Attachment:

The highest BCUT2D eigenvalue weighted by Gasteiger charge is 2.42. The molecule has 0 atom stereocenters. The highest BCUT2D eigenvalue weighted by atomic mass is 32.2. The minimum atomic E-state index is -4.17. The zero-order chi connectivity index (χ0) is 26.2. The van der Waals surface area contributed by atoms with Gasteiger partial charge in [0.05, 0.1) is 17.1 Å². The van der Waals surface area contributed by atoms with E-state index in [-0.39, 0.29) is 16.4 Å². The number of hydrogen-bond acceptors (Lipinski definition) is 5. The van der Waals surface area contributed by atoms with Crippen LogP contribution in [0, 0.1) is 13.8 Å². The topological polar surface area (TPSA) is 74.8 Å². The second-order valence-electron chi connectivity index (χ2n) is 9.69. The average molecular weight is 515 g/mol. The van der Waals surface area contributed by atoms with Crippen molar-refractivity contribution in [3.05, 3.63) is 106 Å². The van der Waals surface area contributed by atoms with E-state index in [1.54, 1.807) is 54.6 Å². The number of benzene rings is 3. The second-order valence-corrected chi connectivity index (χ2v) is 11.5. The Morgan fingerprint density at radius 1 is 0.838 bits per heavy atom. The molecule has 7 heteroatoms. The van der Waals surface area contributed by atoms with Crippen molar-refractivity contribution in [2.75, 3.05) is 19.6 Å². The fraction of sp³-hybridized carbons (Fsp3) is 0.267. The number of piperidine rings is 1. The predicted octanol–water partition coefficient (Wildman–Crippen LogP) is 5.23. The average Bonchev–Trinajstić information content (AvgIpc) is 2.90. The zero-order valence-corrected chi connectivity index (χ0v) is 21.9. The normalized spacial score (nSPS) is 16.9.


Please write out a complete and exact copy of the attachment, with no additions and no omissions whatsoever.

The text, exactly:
The highest BCUT2D eigenvalue weighted by Gasteiger charge is 2.42. The molecule has 0 atom stereocenters. The highest BCUT2D eigenvalue weighted by atomic mass is 32.2. The minimum atomic E-state index is -4.17. The zero-order chi connectivity index (χ0) is 26.2. The van der Waals surface area contributed by atoms with Gasteiger partial charge in [0.05, 0.1) is 17.1 Å². The van der Waals surface area contributed by atoms with E-state index in [-0.39, 0.29) is 16.4 Å². The number of hydrogen-bond acceptors (Lipinski definition) is 5. The van der Waals surface area contributed by atoms with Crippen LogP contribution in [0, 0.1) is 13.8 Å². The topological polar surface area (TPSA) is 74.8 Å². The second-order valence-electron chi connectivity index (χ2n) is 9.69. The average molecular weight is 515 g/mol. The van der Waals surface area contributed by atoms with Crippen molar-refractivity contribution in [3.05, 3.63) is 106 Å². The van der Waals surface area contributed by atoms with E-state index in [1.54, 1.807) is 54.6 Å². The number of benzene rings is 3. The second-order valence-corrected chi connectivity index (χ2v) is 11.5. The Morgan fingerprint density at radius 1 is 0.838 bits per heavy atom. The molecule has 7 heteroatoms. The van der Waals surface area contributed by atoms with Crippen molar-refractivity contribution in [2.75, 3.05) is 19.6 Å². The fraction of sp³-hybridized carbons (Fsp3) is 0.267. The number of piperidine rings is 1. The predicted octanol–water partition coefficient (Wildman–Crippen LogP) is 5.23. The average Bonchev–Trinajstić information content (AvgIpc) is 2.90. The zero-order valence-corrected chi connectivity index (χ0v) is 21.9. The normalized spacial score (nSPS) is 16.9.